6. Don’t be afraid to follow up. Don’t be afraid to reach out and touch base with your leads. A simple phone call or email can go a long way in keeping the relationship alive. 
Aligning Your Sales and Marketing Efforts 

By working together closely and aligning their efforts, marketing and sales can have a big impact on your startup’s success. Here are a few ways to make sure that your marketing and sales efforts are in sync: 

  • Set common goals. What are you hoping to achieve? How can marketing and sales help each other reach these goals? By setting common goals, you can ensure that everyone is working towards the same thing. 
  • Define roles and responsibilities. Who is going to be responsible for what? This will help to avoid confusion and duplication of effort. 
  • Establish KPIs. What metrics are you going to use to measure success? This could include things like website traffic, number of leads or conversion rate. 
  • Communicate regularly. Schedule regular check-ins so everyone is on the same page. This is a great time to discuss progress, challenges, and new ideas. 

Marketing and Sales on a Budget 

You can maximize your startup’s marketing and sales efforts on a budget by doing the following: 

  • Develop an elevator pitch. You never know when you’ll have the opportunity to market your startup, so it’s important to be prepared. Develop a short, elevator pitch that you can use to quickly describe your product or service and why it’s valuable. This will come in handy when you’re networking or attending events. 
  • Leverage social media. Social media is a powerful marketing tool that can help you reach a large audience with minimal effort. Make sure you’re focusing on the social media platforms that your target market is using.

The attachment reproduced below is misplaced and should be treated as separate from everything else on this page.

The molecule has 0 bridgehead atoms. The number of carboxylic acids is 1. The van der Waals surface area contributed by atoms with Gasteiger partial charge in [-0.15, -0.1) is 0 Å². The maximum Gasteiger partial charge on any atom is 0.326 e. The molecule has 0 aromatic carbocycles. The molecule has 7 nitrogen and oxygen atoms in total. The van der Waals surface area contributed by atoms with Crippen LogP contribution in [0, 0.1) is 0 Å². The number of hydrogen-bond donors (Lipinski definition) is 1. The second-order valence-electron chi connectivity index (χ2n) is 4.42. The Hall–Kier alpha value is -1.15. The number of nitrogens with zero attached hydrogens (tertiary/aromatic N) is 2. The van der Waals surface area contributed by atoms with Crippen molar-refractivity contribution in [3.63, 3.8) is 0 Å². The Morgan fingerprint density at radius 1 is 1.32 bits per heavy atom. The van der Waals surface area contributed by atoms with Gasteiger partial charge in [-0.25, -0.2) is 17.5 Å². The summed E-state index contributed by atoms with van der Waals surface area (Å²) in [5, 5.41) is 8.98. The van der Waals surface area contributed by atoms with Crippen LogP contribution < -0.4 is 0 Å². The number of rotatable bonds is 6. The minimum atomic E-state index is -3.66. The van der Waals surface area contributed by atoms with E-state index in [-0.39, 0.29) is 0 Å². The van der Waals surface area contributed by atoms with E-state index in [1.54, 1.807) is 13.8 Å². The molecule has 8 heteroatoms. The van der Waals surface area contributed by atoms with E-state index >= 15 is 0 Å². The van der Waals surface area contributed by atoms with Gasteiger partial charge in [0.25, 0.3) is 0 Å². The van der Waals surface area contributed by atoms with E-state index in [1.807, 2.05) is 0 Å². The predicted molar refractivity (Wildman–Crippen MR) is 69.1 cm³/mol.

• Focus on content marketing. Creating and sharing valuable content is a great way to attract attention and build trust with potential customers. If you can provide helpful information that solves a problem or answers a question, you’re more likely to pique someone’s interest and get them to take notice of your product or service. 
  • Network and have conversations. If you have a brand-new startup, your time is ‘free’ (meaning you don’t need VC for conversations), and meeting with as many potential clients, investors, and stakeholders is a necessity. Listen carefully and impartially to what others are saying and not saying, and don’t take it personally if you don’t like what you hear—use feedback to shape your message.
Common Mistakes Startups Make in Marketing and Sales
  • Not having a plan. A lot of startups don’t have a clear plan for their marketing and sales efforts, they just start randomly trying different things and hope something will stick. Be sure to have a clear plan so you can focus your efforts and track your progress. 
  • Believing that money is going to solve problems. Many startups believe that they just need to spend more money on marketing and sales to see results. However, this is often not the case. In fact, most startups don’t have a large marketing budget. So, it’s important to focus on efficient and effective marketing and sales strategies. 
  • Not having a clear value proposition. Your value proposition is the reason customers should do business with you. Your startup’s value proposition should articulate the benefits of your product or service. 
  • Using too many buzzwords or industry jargon. When you’re marketing and selling to customers, use language that they will understand. Focus on communicating clearly and concisely. 
  • Failing to track results. Tracking the results of your marketing and sales efforts can help you see what’s working and what’s not, allowing you to adjust your strategies and continue to improve. 

If you’re looking for more help with marketing and sales, reach out to an EIR who can offer advice and guidance as you grow your startup. 

Additional Resources:  

Ready to build your marketing and sales team? Click here to read our Elevate Perspective: The Founder’s Guide to Building a World-Class Team.